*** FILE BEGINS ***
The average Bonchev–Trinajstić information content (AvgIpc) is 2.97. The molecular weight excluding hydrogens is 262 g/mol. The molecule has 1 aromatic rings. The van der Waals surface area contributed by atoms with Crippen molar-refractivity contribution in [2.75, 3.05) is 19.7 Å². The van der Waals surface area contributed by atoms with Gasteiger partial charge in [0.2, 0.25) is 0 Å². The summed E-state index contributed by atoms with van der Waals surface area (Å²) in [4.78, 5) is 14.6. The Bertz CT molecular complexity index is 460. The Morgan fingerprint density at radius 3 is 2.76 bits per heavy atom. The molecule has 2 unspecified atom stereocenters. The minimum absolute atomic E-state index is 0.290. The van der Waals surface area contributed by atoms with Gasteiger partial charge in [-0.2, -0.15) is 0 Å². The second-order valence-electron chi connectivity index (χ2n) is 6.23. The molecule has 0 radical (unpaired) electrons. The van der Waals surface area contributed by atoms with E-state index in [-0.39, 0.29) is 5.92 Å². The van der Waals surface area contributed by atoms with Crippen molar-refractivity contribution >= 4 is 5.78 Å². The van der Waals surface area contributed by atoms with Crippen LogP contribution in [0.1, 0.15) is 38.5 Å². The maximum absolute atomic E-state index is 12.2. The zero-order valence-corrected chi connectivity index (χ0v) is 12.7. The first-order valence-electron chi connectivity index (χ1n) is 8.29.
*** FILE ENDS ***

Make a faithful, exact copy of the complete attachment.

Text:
The average Bonchev–Trinajstić information content (AvgIpc) is 2.97. The molecular weight excluding hydrogens is 262 g/mol. The molecule has 1 aromatic rings. The van der Waals surface area contributed by atoms with Crippen molar-refractivity contribution in [2.75, 3.05) is 19.7 Å². The van der Waals surface area contributed by atoms with Gasteiger partial charge in [0.2, 0.25) is 0 Å². The summed E-state index contributed by atoms with van der Waals surface area (Å²) in [4.78, 5) is 14.6. The Bertz CT molecular complexity index is 460. The Morgan fingerprint density at radius 3 is 2.76 bits per heavy atom. The molecule has 2 unspecified atom stereocenters. The minimum absolute atomic E-state index is 0.290. The van der Waals surface area contributed by atoms with Gasteiger partial charge in [-0.2, -0.15) is 0 Å². The second-order valence-electron chi connectivity index (χ2n) is 6.23. The molecule has 0 radical (unpaired) electrons. The van der Waals surface area contributed by atoms with E-state index in [-0.39, 0.29) is 5.92 Å². The van der Waals surface area contributed by atoms with Crippen molar-refractivity contribution >= 4 is 5.78 Å². The van der Waals surface area contributed by atoms with Crippen LogP contribution in [0.1, 0.15) is 38.5 Å². The maximum absolute atomic E-state index is 12.2. The zero-order valence-corrected chi connectivity index (χ0v) is 12.7. The first-order valence-electron chi connectivity index (χ1n) is 8.29.